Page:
Palo Alto Networks (PAN) is a global provider of cybersecurity services, focusing on next-generation firewalls, appliances, cloud, end-point and analytics products. The company was approaching the end of the license period with its then-current software-as-as-a-service (SaaS) provider, and needed a new and improved solution by the time the agreement expired. The new tool needed to replicate the capabilities of its existing system — including demand planning, forecast disaggregation, supply planning and component forecasting — while improving its integration of sales, supply chain and financial processes. And it needed to achieve this transition within a tight (and non-negotiable) timeframe.
After evaluating numerous candidates, PAN chose Anaplan Inc., whose SaaS platform connects teams, systems and insights for scenario modeling, forecasting and planning. To the customer, Anaplan offered flexibility, scalability and an intuitive user interface, all on schedule and on budget.
Implementation of Anaplan’s system proved just as critical as the solution itself. As part of the user acceptance testing process, the company chose to involve the software’s users as early as possible.
“We started by training all the users in Anaplan,” says Nikalaus Satish, senior sales and operations planning (S&OP) analyst with PAN. “This helped them to get really familiar with the tool as we went. Even though we had consultants, we tried to do the model building with our in-house developers. And we made sure that we were constantly doing demos and getting feedback almost daily.”
Involving in-house users from the get-go reaped benefits both during the implementation process and as the company approached its deadline. PAN ultimately avoided last-minute surprises and was able to make a smooth transition to go-live and deployment, thanks to early-stage feedback and user familiarity.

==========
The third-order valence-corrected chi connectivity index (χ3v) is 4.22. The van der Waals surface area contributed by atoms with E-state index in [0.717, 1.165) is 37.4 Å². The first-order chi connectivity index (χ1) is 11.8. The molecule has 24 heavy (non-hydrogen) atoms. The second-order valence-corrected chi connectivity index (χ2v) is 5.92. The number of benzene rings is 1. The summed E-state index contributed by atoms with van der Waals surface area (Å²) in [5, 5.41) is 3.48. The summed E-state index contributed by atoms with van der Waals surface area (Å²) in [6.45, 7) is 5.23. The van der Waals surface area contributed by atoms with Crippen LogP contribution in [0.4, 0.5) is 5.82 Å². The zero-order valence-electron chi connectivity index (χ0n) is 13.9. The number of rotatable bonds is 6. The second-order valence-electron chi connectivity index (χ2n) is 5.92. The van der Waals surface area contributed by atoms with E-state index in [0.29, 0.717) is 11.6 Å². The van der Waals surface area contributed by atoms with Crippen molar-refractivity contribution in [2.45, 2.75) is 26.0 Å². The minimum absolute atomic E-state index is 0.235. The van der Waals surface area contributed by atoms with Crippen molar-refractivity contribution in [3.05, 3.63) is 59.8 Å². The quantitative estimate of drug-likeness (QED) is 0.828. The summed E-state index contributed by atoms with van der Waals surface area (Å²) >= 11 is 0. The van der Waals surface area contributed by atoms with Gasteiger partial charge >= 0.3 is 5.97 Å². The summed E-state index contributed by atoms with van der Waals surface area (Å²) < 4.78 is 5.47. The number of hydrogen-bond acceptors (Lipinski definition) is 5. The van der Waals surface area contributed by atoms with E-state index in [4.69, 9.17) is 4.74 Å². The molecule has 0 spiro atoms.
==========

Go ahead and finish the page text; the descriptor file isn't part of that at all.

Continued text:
Jonathan Morgan, senior director for demand, inventory and spares planning at PAN, recalls the lessons learned from the process. “One of the key things we took away was to not replicate functionality that existed in an Excel model or a prior tool, and just copy and paste this into the new tool,” he says. Instead, PAN followed the Anaplan method and let the technical experts develop new solutions that would serve the right business outcomes.
“Don't just build something that satisfies you for the next two quarters of the fiscal year,” Morgan advises. “Think about where the business is going to be a few years out, and try to build that scale.”
Satish cites the importance of foundation-building as another key takeaway from the transition to Anaplan’s software. “It's important to build a strong backbone, because as you keep using the tool, you're going to keep building more modules, add more data, and your processes are going to change,” he says. “If you build a strong backbone, you save time down the road.”
Once the deadline was met and Anaplan’s software was deployed, the benefits of the transition became evident. For Morgan, improved flexibility was pivotal. The ability to adjust models quickly, adapt to business changes and automate previously manual processes opened up a host of new opportunities.
“Over the two and a half years or so that we've been running Anaplan, we've added a ton of functionality,” Morgan says. “We actually run our S&OP forecast meetings in Anaplan. We don't do it offline. We don't do slide decks and everything else. We just do it live in the tool.”
As PAN continues to grow as a company, Anaplan’s solution will likewise expand. Planned improvements include business connectivity.
“Connected planning is something we haven't taken advantage of yet across the business,” Morgan says. “Connecting into finance and sales operations and budgets is definitely on the roadmap to keep scaling.”
On the tech end, Satish looks forward to using CloudWorks, Anaplan’s data-integration software, which he believes will streamline certain processes through automation and improved scheduling, as well as continue to improve the overall user experience.
All of the principals consider the relationship between PAN and Anaplan to be a huge success. “Since the transition, PAN has been able to drive from a single S&OP use case to basically full end-to-end advanced planning,” says Evan Quasney, vice president of solutions marketing with Anaplan. “That's what we believe is really compelling about this — that the software helps our clients and customers enable the business outcomes they're looking to achieve.”
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